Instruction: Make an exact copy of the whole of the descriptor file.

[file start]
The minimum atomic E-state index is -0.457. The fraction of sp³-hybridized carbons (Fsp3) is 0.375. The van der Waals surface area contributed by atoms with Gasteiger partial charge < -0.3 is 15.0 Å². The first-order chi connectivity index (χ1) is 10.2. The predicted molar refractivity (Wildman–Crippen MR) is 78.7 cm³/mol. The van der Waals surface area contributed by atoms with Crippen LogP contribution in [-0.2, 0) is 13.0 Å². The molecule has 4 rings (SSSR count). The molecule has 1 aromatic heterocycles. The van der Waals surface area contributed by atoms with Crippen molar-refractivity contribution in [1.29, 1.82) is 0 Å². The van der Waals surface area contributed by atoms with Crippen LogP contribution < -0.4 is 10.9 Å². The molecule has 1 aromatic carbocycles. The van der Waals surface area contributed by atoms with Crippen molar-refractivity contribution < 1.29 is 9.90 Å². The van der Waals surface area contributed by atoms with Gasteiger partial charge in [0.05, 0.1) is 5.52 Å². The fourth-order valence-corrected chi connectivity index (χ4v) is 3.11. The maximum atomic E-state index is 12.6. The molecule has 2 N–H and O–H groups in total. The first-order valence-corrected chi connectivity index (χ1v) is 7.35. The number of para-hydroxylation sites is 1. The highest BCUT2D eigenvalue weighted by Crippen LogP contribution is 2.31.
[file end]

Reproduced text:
The minimum atomic E-state index is -0.457. The fraction of sp³-hybridized carbons (Fsp3) is 0.375. The van der Waals surface area contributed by atoms with Gasteiger partial charge < -0.3 is 15.0 Å². The first-order chi connectivity index (χ1) is 10.2. The predicted molar refractivity (Wildman–Crippen MR) is 78.7 cm³/mol. The van der Waals surface area contributed by atoms with Crippen LogP contribution in [-0.2, 0) is 13.0 Å². The molecule has 4 rings (SSSR count). The molecule has 1 aromatic heterocycles. The van der Waals surface area contributed by atoms with Crippen molar-refractivity contribution in [1.29, 1.82) is 0 Å². The van der Waals surface area contributed by atoms with Crippen LogP contribution < -0.4 is 10.9 Å². The molecule has 1 aromatic carbocycles. The van der Waals surface area contributed by atoms with Crippen molar-refractivity contribution < 1.29 is 9.90 Å². The van der Waals surface area contributed by atoms with Gasteiger partial charge in [0.05, 0.1) is 5.52 Å². The fourth-order valence-corrected chi connectivity index (χ4v) is 3.11. The maximum atomic E-state index is 12.6. The molecule has 2 N–H and O–H groups in total. The first-order valence-corrected chi connectivity index (χ1v) is 7.35. The number of para-hydroxylation sites is 1. The highest BCUT2D eigenvalue weighted by Crippen LogP contribution is 2.31.